Six families are suing airlines. A study presents a grim post-Sept. 11 economic outlook. Surprisingly few people were treated for injuries after the World Trade Center collapse. A Sept. 11 widow returns to work as a flight attendant.
Families of Sept. 11 Hijack Victims File Suit
W A S H I N G T O N, Jan. 11 — The families of six passengers who were aboard airplanes that crashed on Sept. 11 sued the airlines and airport security companies today, claiming they failed to adequately protect passengers from the hijackers.
The lawsuits, filed in U.S. District Court in Manhattan, claim wrongful death, request a trial by jury and seek unspecified damages.
The lawsuits name American and United airlines; Huntleigh USA Corp., which provides security at Boston's Logan Airport; and Argenbright Security Inc., which operates at Dulles International Airport and Newark Airport.
Those were the three airports where the hijacked planes departed.
By filing the lawsuits, the families forfeit any money from the federal Victims Compensation Fund, which is available only to those families that agree not to sue the airlines or other entities. The average compensation award from the fund is expected to be $1.6 million.
The victims' attorney is former Transportation Department inspector general Mary Schiavo, a vocal critic of government and airline safety policies.
A news release from Schiavo's law firm said the families chose to file a lawsuit instead of going to the fund to "expose years of ineffective security practices, know the truth, improve security and accord accountability."
The families are identified only by initials "because some fear public and government backlash in exercising their legal rights to hold accountable those whose negligence allowed the terrorists' plot to succeed," Schiavo said.
The families had relatives aboard the planes that crashed into the World Trade Center's south tower, Pentagon and a Pennsylvania field.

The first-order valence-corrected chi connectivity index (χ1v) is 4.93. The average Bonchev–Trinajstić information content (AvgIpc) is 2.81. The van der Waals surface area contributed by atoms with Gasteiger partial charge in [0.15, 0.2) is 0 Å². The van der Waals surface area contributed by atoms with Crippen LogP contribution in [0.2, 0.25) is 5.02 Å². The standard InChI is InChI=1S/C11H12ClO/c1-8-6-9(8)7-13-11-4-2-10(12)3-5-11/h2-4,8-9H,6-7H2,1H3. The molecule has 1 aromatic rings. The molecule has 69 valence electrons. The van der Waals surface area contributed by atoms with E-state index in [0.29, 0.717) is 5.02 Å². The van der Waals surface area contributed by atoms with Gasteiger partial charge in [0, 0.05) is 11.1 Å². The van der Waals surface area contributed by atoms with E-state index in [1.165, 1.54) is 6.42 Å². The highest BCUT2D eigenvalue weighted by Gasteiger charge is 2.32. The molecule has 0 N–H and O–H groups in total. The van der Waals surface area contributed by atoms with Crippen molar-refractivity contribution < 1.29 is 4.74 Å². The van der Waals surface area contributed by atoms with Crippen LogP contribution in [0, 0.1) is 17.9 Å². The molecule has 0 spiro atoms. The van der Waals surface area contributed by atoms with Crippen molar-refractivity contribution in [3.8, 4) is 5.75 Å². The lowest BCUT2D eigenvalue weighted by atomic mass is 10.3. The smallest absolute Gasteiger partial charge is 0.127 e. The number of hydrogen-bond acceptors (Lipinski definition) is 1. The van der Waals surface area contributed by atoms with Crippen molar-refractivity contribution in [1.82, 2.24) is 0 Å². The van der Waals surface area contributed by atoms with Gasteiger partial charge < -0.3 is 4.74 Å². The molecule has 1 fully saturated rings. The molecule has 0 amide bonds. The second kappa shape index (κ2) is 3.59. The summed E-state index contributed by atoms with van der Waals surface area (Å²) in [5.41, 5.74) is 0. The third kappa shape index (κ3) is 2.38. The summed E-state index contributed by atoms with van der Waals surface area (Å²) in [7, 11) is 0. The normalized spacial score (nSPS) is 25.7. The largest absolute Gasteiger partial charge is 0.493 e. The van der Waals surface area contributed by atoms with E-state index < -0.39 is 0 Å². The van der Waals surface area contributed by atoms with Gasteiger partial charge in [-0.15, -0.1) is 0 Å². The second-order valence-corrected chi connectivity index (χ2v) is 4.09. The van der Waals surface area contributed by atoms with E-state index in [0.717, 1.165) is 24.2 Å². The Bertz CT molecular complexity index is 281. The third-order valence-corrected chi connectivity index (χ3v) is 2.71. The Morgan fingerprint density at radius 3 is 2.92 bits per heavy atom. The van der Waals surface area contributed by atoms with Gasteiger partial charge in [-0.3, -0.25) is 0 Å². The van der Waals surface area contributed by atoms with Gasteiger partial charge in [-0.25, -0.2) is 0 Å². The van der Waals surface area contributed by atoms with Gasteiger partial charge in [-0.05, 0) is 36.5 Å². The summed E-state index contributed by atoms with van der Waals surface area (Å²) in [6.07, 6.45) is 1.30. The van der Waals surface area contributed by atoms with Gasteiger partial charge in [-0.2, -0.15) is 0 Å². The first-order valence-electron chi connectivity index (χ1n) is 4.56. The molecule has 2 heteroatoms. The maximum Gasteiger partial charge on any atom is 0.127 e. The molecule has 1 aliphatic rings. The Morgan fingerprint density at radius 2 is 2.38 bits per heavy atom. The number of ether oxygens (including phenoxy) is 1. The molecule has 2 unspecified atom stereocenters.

Schiavo said Boeing, the flight schools that trained the hijackers and the Federal Aviation Administration also may be added to the lawsuits, which are the second related to the Sept. 11 attacks.
The first lawsuit was filed Dec. 20 by Ellen Mariani of Derry, N.H., for the loss of her husband, Louis Mariani, a passenger on the United plane that hit the south tower.
United spokesman Chris Brathwaite and Huntleigh spokeswoman Jessica Neal had no comment on the lawsuit. Phone calls to American Airlines and Argenbright Security were not immediately returned.
—The Associated Press
Study: Attacks Will Wipe Out 1.6M Jobs in 2002
L O S A N G E L E S, Jan. 11 — A study released today predicts the Sept. 11 terrorist attacks will reverberate through the U.S. economy for years, wiping out more than 1.6 million jobs in 2002 alone.
The losses will hit cities with exposure to the tourism and airline sectors hardest, but will also spread across a wide range of industries, from dining to financial services, according to the Milken Institute, a Santa Monica-based economic think-tank.
New York City will lose nearly 150,000 jobs in 2002, followed by Los Angeles with 69,000 jobs, and Chicago with at least 68,000 jobs. Already, 248,000 jobs have been lost nationwide because of the attacks, the institute said.